The FinFisher spyware, produced by the UK-based Gamma Group, has been for years as elusive as it was notorious. Since protesters found FinFisher company records in an abandoned Egyptian state security building last year, security researchers and activists around the world have been eager to get their hands on a copy of the tools in the FinFisher suite, especially the component called FinSpy. FinSpy has been the subject of particular interest because of its ability to wiretap calls made over the Skype network, which is widely used among activists all over the world, often in the belief that it is more secure than other forms of communication.
Now for the first time, a copy of the spyware has been publicly analyzed. Morgan Marquis-Boire, a security researcher at Citizen Lab, and Bill Marczak, a founding member of Bahrain Watch, have published an in-depth analysis of FinSpy after obtaining a copies of the program used to target pro-democracy activists.1 The targeted activists were each involved with the government transparency organization Bahrain Watch, but were located in different cities around the world. The spyware was included in targeted attachments that purported to come from an Al-Jazeera journalist and contain pictures and information about current events in Bahrain.
It's not clear that Bahrain Watch was being targeted specifically. "The malware seemed to have targeted people who are involved in activist organizations, particularly activists who have significant contacts outside of Bahrain," said Marczak.
The activists were suspicious of the email attachments they had received and passed the files along to Bloomberg News, which turned them over to Marquis-Boire. In addition to posting materials on the Citizen Lab site, he will be presenting the results of his analysis at the BlackHat security conference today in Las Vegas. Perhaps the most notable difference Marquis-Boire has revealed between FinSpy and less sophisticated malware tools like those used by the Syrian government is the way in which this software was designed to defy analysis: not only was FinSpy actively avoiding detection by anti-virus programs, but it was also heavily "booby-trapped," causing many of the most popular debugging programs to crash during attempts to analyze and identify the code.
Gamma and FinFisher have come under heavy international scrutiny for their apparent willingness to export sophisticated surveillance technologies to oppressive government regimes. Hosni Mubarak's government in Egypt is just one example. According to Privacy International, "there is also evidence that this technology has been deployed in Turkmenistan, a one-party state that Human Rights Watch labelled 'one of the world's most repressive countries' in March 2012." Privacy International is currently engaged in legal action against the British government. The action arose after Privacy International issued repeated requests for information about why the government has chosen not to exercise its powers under the Export Control Act of 2002 to restrict sales of technical goods or services to governments that could be used to commit human rights abuses. FinFisher's products appear to fall into that category.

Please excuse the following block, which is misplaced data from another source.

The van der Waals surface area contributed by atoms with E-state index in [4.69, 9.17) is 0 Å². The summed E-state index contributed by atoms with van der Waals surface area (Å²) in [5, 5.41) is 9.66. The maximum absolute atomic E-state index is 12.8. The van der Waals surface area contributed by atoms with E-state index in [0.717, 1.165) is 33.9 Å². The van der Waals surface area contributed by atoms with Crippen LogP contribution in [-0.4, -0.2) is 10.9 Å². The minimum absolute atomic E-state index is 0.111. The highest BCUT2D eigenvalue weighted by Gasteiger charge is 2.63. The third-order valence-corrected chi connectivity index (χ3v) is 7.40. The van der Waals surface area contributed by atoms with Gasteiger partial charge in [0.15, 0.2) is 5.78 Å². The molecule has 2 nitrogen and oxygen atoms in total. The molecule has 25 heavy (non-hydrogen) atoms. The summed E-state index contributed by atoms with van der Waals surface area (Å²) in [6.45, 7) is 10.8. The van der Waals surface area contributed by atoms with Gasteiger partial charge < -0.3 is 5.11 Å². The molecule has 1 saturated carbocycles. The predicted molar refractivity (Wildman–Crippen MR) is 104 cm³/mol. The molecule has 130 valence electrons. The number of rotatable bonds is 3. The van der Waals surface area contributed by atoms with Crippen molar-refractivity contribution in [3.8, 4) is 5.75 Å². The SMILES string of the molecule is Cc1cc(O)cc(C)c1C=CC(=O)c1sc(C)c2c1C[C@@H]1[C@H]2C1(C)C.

Similarly, EFF has been calling for companies that produce surveillance technology to adopt "Know Your Customer" standards, like those required by Foreign Corrupt Practices Act and other export regulations, and avoid becoming "repression's little helper." An EFF white paper from April of this year, "Human Rights and Technology Sales," addresses the problem in greater depth.
For its part, FinFisher has chosen to hide behind claims of client confidentiality. In an article in the Wall Street Journal last year, a lawyer for Gamma said it "cannot otherwise comment upon its confidential business transactions or the nature of the products it offers." But promotional materials, obtained through the files discovered in Egypt and through Wikileaks releases, are more forthcoming. As reported by OWNI, one 2007 presentation boasted of "Black Hat Hacking tactics to enable Intelligence Agencies to gather information from target systems that would be otherwise extremely difficult to obtain legally."
Citizen Lab has provided a set of straightforward recommendations that advise against opening unsolicited attachments, even from links that appear to be from friends. And now that security researchers have obtained a copy of FinSpy, work can begin on preparing tools that can detect and remove the program from infected computers.
- 1. Marquis-Boire has also co-written several entries on this site analyzing reports of Syrian government malware.